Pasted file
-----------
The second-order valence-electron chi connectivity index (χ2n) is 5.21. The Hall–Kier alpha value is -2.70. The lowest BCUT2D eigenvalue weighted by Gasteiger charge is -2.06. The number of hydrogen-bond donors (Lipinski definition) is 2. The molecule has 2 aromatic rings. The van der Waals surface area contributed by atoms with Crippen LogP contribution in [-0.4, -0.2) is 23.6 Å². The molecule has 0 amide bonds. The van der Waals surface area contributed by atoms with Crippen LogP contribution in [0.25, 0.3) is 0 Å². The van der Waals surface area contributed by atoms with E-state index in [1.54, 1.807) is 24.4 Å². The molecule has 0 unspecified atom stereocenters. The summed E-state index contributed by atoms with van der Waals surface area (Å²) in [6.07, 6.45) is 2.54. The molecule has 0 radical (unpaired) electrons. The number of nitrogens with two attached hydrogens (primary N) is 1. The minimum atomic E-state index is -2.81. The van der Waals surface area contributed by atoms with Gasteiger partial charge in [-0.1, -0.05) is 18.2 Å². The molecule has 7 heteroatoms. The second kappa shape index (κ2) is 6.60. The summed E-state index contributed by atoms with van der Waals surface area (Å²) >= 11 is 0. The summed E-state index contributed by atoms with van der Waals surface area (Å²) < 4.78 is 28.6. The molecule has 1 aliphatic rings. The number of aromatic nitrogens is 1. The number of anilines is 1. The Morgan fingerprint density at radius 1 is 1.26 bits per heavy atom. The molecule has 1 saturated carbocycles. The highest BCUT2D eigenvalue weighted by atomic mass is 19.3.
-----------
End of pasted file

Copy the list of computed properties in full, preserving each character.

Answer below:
The second-order valence-electron chi connectivity index (χ2n) is 5.21. The Hall–Kier alpha value is -2.70. The lowest BCUT2D eigenvalue weighted by Gasteiger charge is -2.06. The number of hydrogen-bond donors (Lipinski definition) is 2. The molecule has 2 aromatic rings. The van der Waals surface area contributed by atoms with Crippen LogP contribution in [-0.4, -0.2) is 23.6 Å². The molecule has 0 amide bonds. The van der Waals surface area contributed by atoms with Crippen LogP contribution in [0.25, 0.3) is 0 Å². The van der Waals surface area contributed by atoms with E-state index in [1.54, 1.807) is 24.4 Å². The molecule has 0 unspecified atom stereocenters. The summed E-state index contributed by atoms with van der Waals surface area (Å²) in [6.07, 6.45) is 2.54. The molecule has 0 radical (unpaired) electrons. The number of nitrogens with two attached hydrogens (primary N) is 1. The minimum atomic E-state index is -2.81. The van der Waals surface area contributed by atoms with Gasteiger partial charge in [-0.1, -0.05) is 18.2 Å². The molecule has 7 heteroatoms. The second kappa shape index (κ2) is 6.60. The summed E-state index contributed by atoms with van der Waals surface area (Å²) >= 11 is 0. The summed E-state index contributed by atoms with van der Waals surface area (Å²) < 4.78 is 28.6. The molecule has 1 aliphatic rings. The number of aromatic nitrogens is 1. The number of anilines is 1. The Morgan fingerprint density at radius 1 is 1.26 bits per heavy atom. The molecule has 1 saturated carbocycles. The highest BCUT2D eigenvalue weighted by atomic mass is 19.3.